Tuesday, 29 September 2009

E P Jandari - my smallest state school

Jandari is my smallest state primary school, with just under a hundred pupils in two shifts, morning and afternoon. It has been started to relieve pressure on Rutongo school which is a big primary of 1080 pupils in the wilds of Kabacuzi. Jandari is run as an "ecole satellite" of Rutongo. This picture is looking up into the mountains towards Jandari from the edge of Rutongo's playground. Although we are well into the rainy season the morniungs are often sunny and extremely hot, as you can tell from this picture!

This is a good example of a common economy measure when building schools. The main structural pillars are made of fired brick, but the intervening parts of walls are of mud brick, and the whole structure is held together by mud cement and not portland cement. As a result the cement is gradually washed out from between the bricks by rain. The initial construction costs may be cheaper than building "properly", but ultimately it's a false economy because the structures need constant maintenance to keep them in good repair. If there's no money for maintenance, as is often the case, the buildings gradually weaken and can collapse.

Pupils on their way home from Rutongo school pose outside Jandari's one and only classroom. (The class at Jandari is year 1; while most pupils are seven or eight years old, a few are eleven or older and are only just starting school at that age).

Joseph strikes a pose by the moto. He'd just been mobbed by a bunch of girls from Rutongo primary on their way home from the morning shift, and was glad to be able to escape!

The afternoon shift lines up for the start of school. It's baking hot, but they can't go in until they are quiet and orderly. Many were late arriving. Once inside the room we have prayers for five minutes before lessons start.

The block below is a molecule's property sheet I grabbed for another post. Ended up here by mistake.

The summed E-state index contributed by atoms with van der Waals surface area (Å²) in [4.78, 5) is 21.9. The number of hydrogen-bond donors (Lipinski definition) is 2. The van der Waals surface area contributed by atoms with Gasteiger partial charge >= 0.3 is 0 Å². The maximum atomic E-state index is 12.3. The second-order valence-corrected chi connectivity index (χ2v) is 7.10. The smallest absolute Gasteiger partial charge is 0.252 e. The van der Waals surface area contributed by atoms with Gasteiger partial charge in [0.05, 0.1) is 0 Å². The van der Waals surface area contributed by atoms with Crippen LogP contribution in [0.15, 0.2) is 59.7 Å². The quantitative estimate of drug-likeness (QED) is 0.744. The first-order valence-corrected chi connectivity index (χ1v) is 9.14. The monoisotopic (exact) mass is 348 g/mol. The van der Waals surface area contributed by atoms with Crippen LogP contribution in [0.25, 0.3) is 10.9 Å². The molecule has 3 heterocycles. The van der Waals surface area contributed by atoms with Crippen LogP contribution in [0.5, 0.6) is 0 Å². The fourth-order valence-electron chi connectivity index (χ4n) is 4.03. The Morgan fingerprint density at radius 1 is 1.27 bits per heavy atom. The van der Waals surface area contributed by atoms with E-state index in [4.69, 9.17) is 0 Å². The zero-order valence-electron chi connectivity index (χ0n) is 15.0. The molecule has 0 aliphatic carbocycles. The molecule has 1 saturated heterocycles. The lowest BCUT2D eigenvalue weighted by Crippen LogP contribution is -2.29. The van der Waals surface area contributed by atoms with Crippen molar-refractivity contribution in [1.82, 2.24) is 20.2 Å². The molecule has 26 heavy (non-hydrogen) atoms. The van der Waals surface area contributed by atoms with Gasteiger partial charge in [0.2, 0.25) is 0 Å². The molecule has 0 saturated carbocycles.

Priscille, the school's one and only teacher, in action. She is helped by a teacher from Rutongo school to give her some admin time. The children standing at the back had arrived late for the afternoon shift and were being made to stand and wait along the back wall as a punishment. (This is standard practice). Priscille is very popular and when she and I did a double act on how to pronounce plurals properly, the entire class was riveted.

Half the class. There are no proper desks, just these benches. All the pupils are using slates to write on, but most lessons are rote learning.

Jandari's one classrooms is on the left. The room on the right is a parish store but will get pressed into service in january when the next intake arrives.

Looking down from Jandari towards Rutongo and the "Great North Road". This photo makes the hill look much less steep than it really is.

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